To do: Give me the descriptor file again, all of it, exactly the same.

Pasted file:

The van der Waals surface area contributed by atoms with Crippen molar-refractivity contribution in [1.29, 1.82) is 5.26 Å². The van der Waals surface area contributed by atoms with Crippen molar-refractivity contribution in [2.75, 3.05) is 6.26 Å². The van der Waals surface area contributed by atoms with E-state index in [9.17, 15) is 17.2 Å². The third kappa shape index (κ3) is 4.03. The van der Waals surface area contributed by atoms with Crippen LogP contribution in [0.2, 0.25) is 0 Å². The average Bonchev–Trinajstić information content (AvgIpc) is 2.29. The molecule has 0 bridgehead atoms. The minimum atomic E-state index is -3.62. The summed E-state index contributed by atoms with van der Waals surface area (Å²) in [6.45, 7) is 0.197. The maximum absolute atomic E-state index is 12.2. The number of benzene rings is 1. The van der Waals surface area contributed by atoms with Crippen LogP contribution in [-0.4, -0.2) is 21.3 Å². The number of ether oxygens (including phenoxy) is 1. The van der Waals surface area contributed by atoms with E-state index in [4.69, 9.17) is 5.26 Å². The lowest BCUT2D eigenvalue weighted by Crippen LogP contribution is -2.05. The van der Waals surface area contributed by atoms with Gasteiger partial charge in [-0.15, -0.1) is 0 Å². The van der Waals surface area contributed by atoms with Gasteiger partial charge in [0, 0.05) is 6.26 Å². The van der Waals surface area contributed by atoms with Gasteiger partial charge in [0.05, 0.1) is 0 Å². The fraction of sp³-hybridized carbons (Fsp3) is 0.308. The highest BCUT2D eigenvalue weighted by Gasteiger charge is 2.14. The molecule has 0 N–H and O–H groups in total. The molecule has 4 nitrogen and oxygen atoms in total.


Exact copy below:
The van der Waals surface area contributed by atoms with Crippen molar-refractivity contribution in [1.29, 1.82) is 5.26 Å². The van der Waals surface area contributed by atoms with Crippen molar-refractivity contribution in [2.75, 3.05) is 6.26 Å². The van der Waals surface area contributed by atoms with E-state index in [9.17, 15) is 17.2 Å². The third kappa shape index (κ3) is 4.03. The van der Waals surface area contributed by atoms with Crippen LogP contribution in [0.2, 0.25) is 0 Å². The average Bonchev–Trinajstić information content (AvgIpc) is 2.29. The molecule has 0 bridgehead atoms. The minimum atomic E-state index is -3.62. The summed E-state index contributed by atoms with van der Waals surface area (Å²) in [6.45, 7) is 0.197. The maximum absolute atomic E-state index is 12.2. The number of benzene rings is 1. The van der Waals surface area contributed by atoms with Crippen LogP contribution in [-0.4, -0.2) is 21.3 Å². The number of ether oxygens (including phenoxy) is 1. The van der Waals surface area contributed by atoms with E-state index in [4.69, 9.17) is 5.26 Å². The lowest BCUT2D eigenvalue weighted by Crippen LogP contribution is -2.05. The van der Waals surface area contributed by atoms with Gasteiger partial charge in [-0.15, -0.1) is 0 Å². The van der Waals surface area contributed by atoms with Gasteiger partial charge in [0, 0.05) is 6.26 Å². The van der Waals surface area contributed by atoms with Gasteiger partial charge in [0.05, 0.1) is 0 Å². The fraction of sp³-hybridized carbons (Fsp3) is 0.308. The highest BCUT2D eigenvalue weighted by Gasteiger charge is 2.14. The molecule has 0 N–H and O–H groups in total. The molecule has 4 nitrogen and oxygen atoms in total.